Driven - - Contents -

The in­ter­sec­tion dan­ger

Au­tomak­ers are rac­ing each other to de­velop the first pro­duc­tion-ready self­driv­ing car. With Audi be­ing the first to break both the au­ton­o­mous speed and dis­tance records back in 2014, and Ford pro­claim­ing it would strive to be the first to of­fer an au­ton­o­mous ve­hi­cle “to the masses”, it’s Mercedes-Benz that has so far stolen the show with its jaw-drop­ping S-Class range of In­tel­li­gent Drive ve­hi­cles.

While the first ad­vances have come in the form of adap­tive cruise con­trol, ac­tive lane keep­ing, and self-park­ing sys­tems, full au­ton­omy re­mains the holy grail, and ev­ery ma­jor au­tomaker and soft­ware de­vel­oper is now on a quest to take the first swig from that grail. But, of course, there are some chal­lenges along the way.


The re­cent tech and car shows have been full of spiels and self-praise about man­u­fac­tur­ers achiev­ing in­cre­men­tal lev­els of au­ton­omy, thus paving the way for the self-driv­ing cars, in­clud­ing driver­less taxis, in the fu­ture. While we shouldn’t down­play their achieve­ments in push­ing au­ton­o­mous driv­ing tech­nol­ogy for­ward, there is still a sig­nif­i­cant tech­no­log­i­cal gap between “now” and “the fu­ture”.

If any­thing, the re­cent spate of fa­tal ac­ci­dents in­volv­ing Tesla and Uber self-driv­ing cars proves that the nec­es­sary tech­nol­ogy for au­ton­o­mous ve­hi­cles to an­tic­i­pate and adapt to all pos­si­ble even­tu­al­i­ties is still some way off. A self-driv­ing car should be equipped with sen­sors that will iden­tify objects, es­pe­cially pedes­tri­ans, in the most chal­leng­ing con­di­tions imag­in­able. That in­cludes sit­u­a­tions in which hu­mans would typ­i­cally fail be­cause the very aim of au­ton­o­mous ve­hi­cle tech­nol­ogy is to be bet­ter than a hu­man driver. These sen­sors work per­fectly well in good weather and day­light, but they seem to have lim­i­ta­tions un­der con­di­tions that are even slightly out of the or­di­nary. Cam­eras aren’t as ef­fec­tive at night time, and LiDAR sys­tems “get frustrated” in heavy rain and mist. More chal­leng­ing though, these sys­tems should be able to make split­sec­ond de­ci­sions to an­tic­i­pate and re­spond to the er­ratic driv­ing of non-au­ton­o­mous ve­hi­cles, like taxis and learner driv­ers. These are chal­lenges that go be­yond just good sen­sors, and thus re­quire a form of ar­ti­fi­cial in­tel­li­gence that does not yet ex­ist.

When a sec­ond’s dif­fer­ence can avoid a col­li­sion, get­ting the tech right truly is a mat­ter of life and death.


The self-driv­ing craze caught gov­ern­ments un­pre­pared when it hit. While many have since scram­bled to put laws into place to reg­u­late the de­vel­op­ment and test­ing of self­driv­ing cars, here in South Africa we re­main slightly be­hind the curve. Soon they will be scram­bling again to en­sure that ac­ci­dents won’t hap­pen and that rel­e­vant par­ties will be held li­able in the event of such ac­ci­dents.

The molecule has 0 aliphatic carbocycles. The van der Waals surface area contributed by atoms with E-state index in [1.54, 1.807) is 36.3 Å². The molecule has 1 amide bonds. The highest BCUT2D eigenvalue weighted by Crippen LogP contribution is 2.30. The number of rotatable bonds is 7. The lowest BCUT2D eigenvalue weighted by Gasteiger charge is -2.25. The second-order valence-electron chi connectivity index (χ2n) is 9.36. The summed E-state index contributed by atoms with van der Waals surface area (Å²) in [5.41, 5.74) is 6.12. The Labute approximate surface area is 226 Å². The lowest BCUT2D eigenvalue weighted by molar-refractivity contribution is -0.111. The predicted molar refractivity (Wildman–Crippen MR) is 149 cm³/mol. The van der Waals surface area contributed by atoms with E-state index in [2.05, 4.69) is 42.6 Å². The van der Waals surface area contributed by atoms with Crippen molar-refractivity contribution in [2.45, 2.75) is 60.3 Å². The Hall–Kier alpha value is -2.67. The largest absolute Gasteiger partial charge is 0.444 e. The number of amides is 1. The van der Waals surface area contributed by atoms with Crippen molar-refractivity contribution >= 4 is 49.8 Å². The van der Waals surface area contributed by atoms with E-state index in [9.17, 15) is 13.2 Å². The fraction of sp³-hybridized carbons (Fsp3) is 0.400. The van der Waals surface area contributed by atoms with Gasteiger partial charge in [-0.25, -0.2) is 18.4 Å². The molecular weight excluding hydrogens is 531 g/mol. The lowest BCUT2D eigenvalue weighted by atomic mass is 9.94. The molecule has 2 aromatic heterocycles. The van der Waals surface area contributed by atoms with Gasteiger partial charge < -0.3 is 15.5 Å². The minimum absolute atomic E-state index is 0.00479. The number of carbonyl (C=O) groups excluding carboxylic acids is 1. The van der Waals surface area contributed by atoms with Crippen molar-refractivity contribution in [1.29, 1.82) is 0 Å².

To be fair, most of our laws and reg­u­la­tions are made in re­ac­tion to in­ci­dents. Very few have the fore­sight to act on what has yet to hap­pen. Tech­nol­ogy, how­ever, rarely waits for the law to catch up and, just like with drones or UAVs, law­mak­ers and au­thor­i­ties are be­ing chal­lenged to work faster be­fore tragedy strikes.


Here’s the thing: the self-driv­ing cars of the fu­ture won’t have driv­ers. Some might not even have any­one in­side ca­pa­ble of driv­ing at all, and more than likely they won’t even have a steer­ing wheel. Many car mak­ers paint a pic­ture of a fu­ture where a driver or pas­sen­ger can sit back and re­lax, maybe chat and play, with nary a worry. Of course, they paint the ideal fu­ture, not what we have at present. But between now and then, the big­gest threat to au­ton­o­mous cars will be hu­man driv­ers, sim­ply be­cause hu­mans are eas­ily dis­tracted and of­ten take cal­cu­lated risks, like speed­ing up to cross an am­ber light, or push in front of other cars in fast-mov­ing traf­fic. And then there are the un­cal­cu­lated risks, which some driv­ers seem to take ef­fort­lessly and con­tin­u­ously, with­out any re­gard for other driv­ers. These chal­lenges pale in com­par­i­son to the anx­i­ety of sit­ting in the back of an au­ton­o­mous car, stranded in a no man’s land of be­ing un­sure whether to trust in the au­to­ma­tion or to be in an even higher state of alert.


Safety is al­ways of ut­most con­cern, and part of that in­volves not just driv­ers but also the other hu­mans and liv­ing be­ings out­side the ve­hi­cle. Pedes­tri­ans, like hu­man driv­ers, are un­pre­dictable, and more so when dis­tracted or ine­bri­ated, and there­fore pose the big­gest chal­lenge for au­ton­o­mous ve­hi­cles. Throw into the mix stray an­i­mals, and you have a real chal­lenge on hand. Most de­vel­op­ers of au­ton­o­mous ve­hi­cle tech­nol­ogy agree that the au­ton­o­mous chal­lenge will not be solved be­fore the pedes­trian prob­lem is solved, and only when pedes­tri­ans can be guar­an­teed that they will be safer by an or­der of mag­ni­tude with au­ton­o­mous cars on our roads.


One thing’s for sure: The prom­ise of au­ton­omy is putting swag­ger back into the once-trou­bled car in­dus­try’s stride. De­spite a con­tin­ued threat from car shar­ing, ride­hail­ing and all-elec­tric cars, the legacy au­tomak­ers now have a uni­fied goal to work to­ward, and it’s some­thing they’re all con­vinced we want. Ac­cord­ing to Mercedes, their F 015 fully au­ton­o­mous con­cept will head for pro­duc­tion in less than 15 years, and ac­cord­ing to Tesla, Waymo and many oth­ers, we could have Level 5 au­ton­o­mous ve­hi­cles by 2025. Whether that’s ac­cu­rate is any­one’s guess, but we should soon at least see more au­ton­o­mous fea­tures trickle through up­com­ing mod­els in South Africa, and a boat­load of far-out con­cepts in the mean­time.

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